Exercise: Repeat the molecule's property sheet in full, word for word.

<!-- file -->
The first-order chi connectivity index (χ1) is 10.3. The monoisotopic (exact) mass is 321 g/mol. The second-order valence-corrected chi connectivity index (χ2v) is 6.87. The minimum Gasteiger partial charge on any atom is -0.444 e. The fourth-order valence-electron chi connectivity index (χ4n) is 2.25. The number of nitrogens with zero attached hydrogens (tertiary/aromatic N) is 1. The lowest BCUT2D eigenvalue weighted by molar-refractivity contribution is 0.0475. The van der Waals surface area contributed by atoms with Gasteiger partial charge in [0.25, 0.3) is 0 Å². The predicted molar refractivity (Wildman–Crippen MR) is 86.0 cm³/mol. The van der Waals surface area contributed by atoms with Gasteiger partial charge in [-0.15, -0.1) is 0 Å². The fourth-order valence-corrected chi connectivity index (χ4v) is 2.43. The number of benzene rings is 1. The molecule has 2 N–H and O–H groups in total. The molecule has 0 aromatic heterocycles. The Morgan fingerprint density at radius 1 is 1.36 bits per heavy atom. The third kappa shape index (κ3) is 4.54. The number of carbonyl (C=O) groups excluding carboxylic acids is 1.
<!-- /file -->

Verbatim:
The first-order chi connectivity index (χ1) is 10.3. The monoisotopic (exact) mass is 321 g/mol. The second-order valence-corrected chi connectivity index (χ2v) is 6.87. The minimum Gasteiger partial charge on any atom is -0.444 e. The fourth-order valence-electron chi connectivity index (χ4n) is 2.25. The number of nitrogens with zero attached hydrogens (tertiary/aromatic N) is 1. The lowest BCUT2D eigenvalue weighted by molar-refractivity contribution is 0.0475. The van der Waals surface area contributed by atoms with Gasteiger partial charge in [0.25, 0.3) is 0 Å². The predicted molar refractivity (Wildman–Crippen MR) is 86.0 cm³/mol. The van der Waals surface area contributed by atoms with Gasteiger partial charge in [-0.15, -0.1) is 0 Å². The fourth-order valence-corrected chi connectivity index (χ4v) is 2.43. The number of benzene rings is 1. The molecule has 2 N–H and O–H groups in total. The molecule has 0 aromatic heterocycles. The Morgan fingerprint density at radius 1 is 1.36 bits per heavy atom. The third kappa shape index (κ3) is 4.54. The number of carbonyl (C=O) groups excluding carboxylic acids is 1.